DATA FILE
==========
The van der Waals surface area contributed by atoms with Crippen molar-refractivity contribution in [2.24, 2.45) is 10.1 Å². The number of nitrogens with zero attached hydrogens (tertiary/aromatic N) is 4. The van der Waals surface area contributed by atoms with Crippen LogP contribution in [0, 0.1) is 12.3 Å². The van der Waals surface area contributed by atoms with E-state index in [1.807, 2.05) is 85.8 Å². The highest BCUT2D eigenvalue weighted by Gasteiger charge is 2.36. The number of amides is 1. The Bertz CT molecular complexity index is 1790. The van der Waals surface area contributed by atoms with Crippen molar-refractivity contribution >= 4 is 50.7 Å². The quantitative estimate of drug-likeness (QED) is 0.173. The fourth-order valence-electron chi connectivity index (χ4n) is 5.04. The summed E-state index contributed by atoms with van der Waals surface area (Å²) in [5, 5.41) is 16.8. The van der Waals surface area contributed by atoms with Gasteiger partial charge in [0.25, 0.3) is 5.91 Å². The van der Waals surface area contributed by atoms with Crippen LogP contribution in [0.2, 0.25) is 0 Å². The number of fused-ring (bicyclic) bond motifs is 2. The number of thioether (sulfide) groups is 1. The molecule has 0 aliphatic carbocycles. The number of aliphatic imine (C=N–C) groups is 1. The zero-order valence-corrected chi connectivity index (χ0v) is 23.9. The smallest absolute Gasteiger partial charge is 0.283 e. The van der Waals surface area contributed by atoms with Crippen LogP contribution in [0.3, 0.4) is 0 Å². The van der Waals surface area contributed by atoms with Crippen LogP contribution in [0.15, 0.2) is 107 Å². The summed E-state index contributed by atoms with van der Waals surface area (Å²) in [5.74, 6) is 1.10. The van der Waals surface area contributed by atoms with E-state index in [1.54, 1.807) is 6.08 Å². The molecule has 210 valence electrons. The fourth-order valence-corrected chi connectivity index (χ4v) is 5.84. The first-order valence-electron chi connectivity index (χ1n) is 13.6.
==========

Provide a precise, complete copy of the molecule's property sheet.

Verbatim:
The van der Waals surface area contributed by atoms with Crippen molar-refractivity contribution in [2.24, 2.45) is 10.1 Å². The number of nitrogens with zero attached hydrogens (tertiary/aromatic N) is 4. The van der Waals surface area contributed by atoms with Crippen LogP contribution in [0, 0.1) is 12.3 Å². The van der Waals surface area contributed by atoms with E-state index in [1.807, 2.05) is 85.8 Å². The highest BCUT2D eigenvalue weighted by Gasteiger charge is 2.36. The number of amides is 1. The Bertz CT molecular complexity index is 1790. The van der Waals surface area contributed by atoms with Crippen molar-refractivity contribution >= 4 is 50.7 Å². The quantitative estimate of drug-likeness (QED) is 0.173. The fourth-order valence-electron chi connectivity index (χ4n) is 5.04. The summed E-state index contributed by atoms with van der Waals surface area (Å²) in [5, 5.41) is 16.8. The van der Waals surface area contributed by atoms with Gasteiger partial charge in [0.25, 0.3) is 5.91 Å². The van der Waals surface area contributed by atoms with Crippen LogP contribution in [0.2, 0.25) is 0 Å². The number of fused-ring (bicyclic) bond motifs is 2. The number of thioether (sulfide) groups is 1. The molecule has 0 aliphatic carbocycles. The number of aliphatic imine (C=N–C) groups is 1. The zero-order valence-corrected chi connectivity index (χ0v) is 23.9. The smallest absolute Gasteiger partial charge is 0.283 e. The van der Waals surface area contributed by atoms with Crippen LogP contribution in [0.3, 0.4) is 0 Å². The van der Waals surface area contributed by atoms with Crippen LogP contribution in [0.15, 0.2) is 107 Å². The summed E-state index contributed by atoms with van der Waals surface area (Å²) in [5.74, 6) is 1.10. The van der Waals surface area contributed by atoms with E-state index in [1.54, 1.807) is 6.08 Å². The molecule has 210 valence electrons. The fourth-order valence-corrected chi connectivity index (χ4v) is 5.84. The first-order valence-electron chi connectivity index (χ1n) is 13.6.